How I chose my ISA

Most people don't know where to begin when it comes to investing.

I am most people.

I read the books, knew (or at least pretended to know) what to look for when investing and knew that I should use a stocks and shares ISA because it provides tax benefits to investing.

The problem: I didn't know which ISA to get.

One caveat before I begin, this article deals with stocks and shares ISAs and not cash ISAs, lifetime ISAs, help to buy ISAs or innovative finance ISAs.

What is an ISA

For those who don't know, an ISA is an "individual savings account" in the UK which allows accountholders to save and invest without paying any tax.

Any person who is tax resident is allowed to have multiple ISAs but is only allowed to pay money into one of each type of ISA per tax year. You are permitted to put up to £20,000 into all of your ISAs in any tax year.

Specifically, it makes all ISA accountholders exempt from income tax on interest and dividend income and on any capital gains in the UK.

I already had a cash ISA (which allows people to save without accruing income tax on the interest income) but I did not know where to go for a stocks and shares ISA.

What did I look for?

In the first instance, I wanted to make sure that I could invest in what I wanted to invest in.

In keeping with the "kanjus" theme of this blog, I also wanted to keep costs down as much as possible. 

What did I want to invest in? and how do I want to invest?

The first question I asked was "what do I want to invest in"? When looking at an ISA this is key as ISAs can restrict your investments.

For instance, Vanguard is one of the cheapest ISA providers. It has a custody fee of 0.15% with no fees for buying or selling shares, transferring the ISA or adding money into the account.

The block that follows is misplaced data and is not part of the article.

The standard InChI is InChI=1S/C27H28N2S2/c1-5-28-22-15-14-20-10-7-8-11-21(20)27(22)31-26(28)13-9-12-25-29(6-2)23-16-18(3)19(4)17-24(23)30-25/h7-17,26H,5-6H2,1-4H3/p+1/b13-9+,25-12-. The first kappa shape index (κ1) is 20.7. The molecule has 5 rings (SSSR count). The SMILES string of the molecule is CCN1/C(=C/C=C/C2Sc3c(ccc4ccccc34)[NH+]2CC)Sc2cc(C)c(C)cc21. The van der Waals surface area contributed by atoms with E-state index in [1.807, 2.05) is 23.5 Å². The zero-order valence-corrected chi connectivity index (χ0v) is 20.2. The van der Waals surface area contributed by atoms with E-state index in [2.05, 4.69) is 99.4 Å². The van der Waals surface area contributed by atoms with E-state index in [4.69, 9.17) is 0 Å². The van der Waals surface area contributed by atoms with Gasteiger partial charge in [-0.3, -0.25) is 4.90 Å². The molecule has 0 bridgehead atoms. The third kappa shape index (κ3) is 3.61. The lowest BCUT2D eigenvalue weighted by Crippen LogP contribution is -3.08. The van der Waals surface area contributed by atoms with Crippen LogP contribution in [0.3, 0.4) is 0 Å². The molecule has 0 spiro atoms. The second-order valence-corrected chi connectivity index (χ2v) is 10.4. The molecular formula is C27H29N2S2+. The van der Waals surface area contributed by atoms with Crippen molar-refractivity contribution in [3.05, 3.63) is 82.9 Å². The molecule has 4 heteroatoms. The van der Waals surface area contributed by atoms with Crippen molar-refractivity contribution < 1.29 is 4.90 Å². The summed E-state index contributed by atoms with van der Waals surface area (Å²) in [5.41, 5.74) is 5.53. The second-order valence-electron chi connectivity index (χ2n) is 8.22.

This counts for naught, however, as I wanted to invest in a variety of funds, ETFs and shares.

The second question I asked myself was "what kind of investor do I want to be"? Whilst this is may feel nebulous to someone beginning as an investor, it is important. My outlook is to invest over the longer term along the lines of growth (a la Peter Lynch) or value (a la Warren Buffett) rather than short term day trading. 

I felt that modern platforms (like eToro or Trading212) were not suited to me as they are targeted at traders. Such platforms are easily accessible on an app and send you push notifications when your shares go up or down meaning there would be the constant encouragement to trade rather than hold shares for a longer time period.

What are the costs? And why is this a problem?

One of the key takeaways from John Bogle's Little Book of Common Sense Investing is that costs can heavily erode your investment returns.

Costs which can erode returns include share dealing costs, custody charges, management fees (where applicable). I wanted to keep these to a minimum so that over the long term any returns I made could be compounded and not face the attrition of high fees.

Which provider did I choose?